Hard up against Motown, girl groups, the Beach Boys and Four Seasons, the time for crooners was over. They were slow to get the message from young record buyers, insulated by continuing high play by radio stations as a hopeful alternative to rock’n’roll. Yet by late 1962 Fifties survivors Pat Boone and Paul Anka disappeared from even Billboard’s top twenty, Darin following in another six months—the most youthful, Ricky Nelson, reprieved for a further semester.

    There would be little recognition from the management of the fact that within a year of the group joining Capitol the company was boosted from lowly eighth place to second in singles sales figures (Murry Wilson in Tom Nolan). 1963 would see it overtake such industry giants as RCA, Decca, Philips, Mercury, Warners and ABC-Paramount and drive clear of hungry youth specialists Atlantic, Motown, Cameo-Parkway and Philles—thanks to the Beach Boys’ seven songs in and around Billboard’s top twenty that year: exactly half of Capitol’s biggest hits.

    The prior claims of the sedate, white vocal quartets signed by Gilmore and Venet (who had to sneak even the unchallenging Lettermen in through the back door) explains why Capitol repeatedly through the Sixties attempted to tone down the Beach Boys’ rock sound—by eliminating the instrumental grunt from the group’s recordings by electronic processing, sanitising them into pale reissues, resembling as far as practicable the old-styled groups’ mannered, almost monastic harmonies. In early ’63 Brian went in tears to Murry, complaining, “They’re changing our sound.”: a situation not wholly remedied by ‘going independent’ in the middle of that year; Capitol still owned the master tapes. It was the opposite of what they did for the Beatles, beefing up the volume and other rock-enhancing effects. Listeners always had to tweak up the volume knob on a gramophone to even hear the Beach Boys. Aside from consistently castrating the drums and bass, and boosting the treble-scale giving them an anaemic ‘whitebread’ taint, the most notorious specific example of wanton interference has to be hacking off the ending, the climax, of ‘Fun Fun Fun’ as heard on the Brian Wilson-produced single— Brian’s wailing falsetto refrain backed up by Dennis’s thumping-good drum flourishes: mindlessly deleted and not restored until the 1990s.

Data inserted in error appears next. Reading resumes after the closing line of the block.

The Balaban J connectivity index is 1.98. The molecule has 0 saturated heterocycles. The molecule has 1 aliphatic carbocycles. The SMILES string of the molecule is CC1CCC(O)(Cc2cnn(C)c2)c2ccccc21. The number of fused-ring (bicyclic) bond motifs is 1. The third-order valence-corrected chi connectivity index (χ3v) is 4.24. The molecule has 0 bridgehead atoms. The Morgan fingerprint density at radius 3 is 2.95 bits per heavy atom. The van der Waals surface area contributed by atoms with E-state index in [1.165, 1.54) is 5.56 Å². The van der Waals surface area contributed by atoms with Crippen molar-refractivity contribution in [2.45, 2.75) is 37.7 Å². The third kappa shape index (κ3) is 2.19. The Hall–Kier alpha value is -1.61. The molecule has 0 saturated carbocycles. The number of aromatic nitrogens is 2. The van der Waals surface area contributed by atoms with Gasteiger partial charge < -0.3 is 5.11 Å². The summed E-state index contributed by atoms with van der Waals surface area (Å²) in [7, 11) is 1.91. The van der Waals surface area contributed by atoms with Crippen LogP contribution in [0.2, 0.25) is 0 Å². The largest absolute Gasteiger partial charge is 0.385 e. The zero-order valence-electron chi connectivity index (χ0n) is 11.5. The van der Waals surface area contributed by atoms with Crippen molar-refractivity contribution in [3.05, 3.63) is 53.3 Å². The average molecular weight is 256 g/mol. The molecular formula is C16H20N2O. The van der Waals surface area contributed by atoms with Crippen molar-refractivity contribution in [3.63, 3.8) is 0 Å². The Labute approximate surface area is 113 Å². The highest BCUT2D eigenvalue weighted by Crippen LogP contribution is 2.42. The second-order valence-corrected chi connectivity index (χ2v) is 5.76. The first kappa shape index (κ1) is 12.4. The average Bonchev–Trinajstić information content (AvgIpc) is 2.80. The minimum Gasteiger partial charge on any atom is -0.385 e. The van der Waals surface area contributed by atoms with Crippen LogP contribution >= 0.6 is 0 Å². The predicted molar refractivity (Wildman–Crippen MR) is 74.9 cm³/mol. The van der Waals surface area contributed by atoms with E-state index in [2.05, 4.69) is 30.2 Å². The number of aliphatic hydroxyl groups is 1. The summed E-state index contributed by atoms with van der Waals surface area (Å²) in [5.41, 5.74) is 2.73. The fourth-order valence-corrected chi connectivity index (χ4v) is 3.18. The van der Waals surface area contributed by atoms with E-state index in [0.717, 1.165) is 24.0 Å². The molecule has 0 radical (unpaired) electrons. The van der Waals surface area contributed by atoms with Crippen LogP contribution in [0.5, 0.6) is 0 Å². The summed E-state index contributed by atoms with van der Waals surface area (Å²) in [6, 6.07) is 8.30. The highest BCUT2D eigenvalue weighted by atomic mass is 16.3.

If not exactly cultural vandalism ranking with drawing a moustache on the Mona Lisa, such interference in an artist’s work can hardly have had a parallel since the Renaissance. Did 18th Century sheet music salesmen ‘improve on’ Haydn or Mozart scores for publication? The attitude would worsen—undoubtedly a factor in the Beach Boys being written off in many circles as lightweights: a speeded-up version of the insipid offerings that proved readily acceptable to Middle America from Capitol’s college glee club foursomes. But, come to that, they were white, with whatever advantages (and later disadvantages) that brought.

    ROCK MUSIC — Beach Boys vs Beatlemania: SURFIN’ US/K

    In celebrity, generational/fashion, history, music, politics, television on February 10, 2008 at 1:04 am

    Excerpt #2 from BEACH BOYS vs BEATLEMANIA: Rediscovering Sixties Musicby G. A. De Forest, published by Booklocker.com and available for around $19.95 from Amazon, Borders, Books-a-Million, Barnes & Noble or any other of your favorite Internet stops

    Sales peak thus far: #23 on Amazon.com’s hot 100 Music History & Criticism books, April 26th 2008


    In 1965 the world was looking scary — and not only because the most inane warblings of the British Invasion looked like they were here to stay. Twenty years after the end of WWII it turned out that old tensions and seething enmities between cultures had only been swapped for new ones. The USSR, China, and satellites Eastern Europe, Cuba, North Korea and North Vietnam lined up against The West. In January, Britain’s Winston Churchill, savior of western democracy and hawk of the Cold War, died. Khruschev of the USSR had been deposed for not bringing the West to heel though his USA opposite number John F Kennedy was dead a year. In little more than twelve months the three potent figures of the post-War world were gone.

    In February and March two events denied all the brief Kennedy Era stood for. Malcolm X, Black Muslim and leader in the civil rights movement, was murdered, spurring race riots in the Watts district of LA. And President Lyndon B Johnson (“Hey, hey, LBJ, how many kids did you kill today?”) committed the first combat troops to Vietnam, an undeclared war plaguing the American psyche long past its ten-year duration.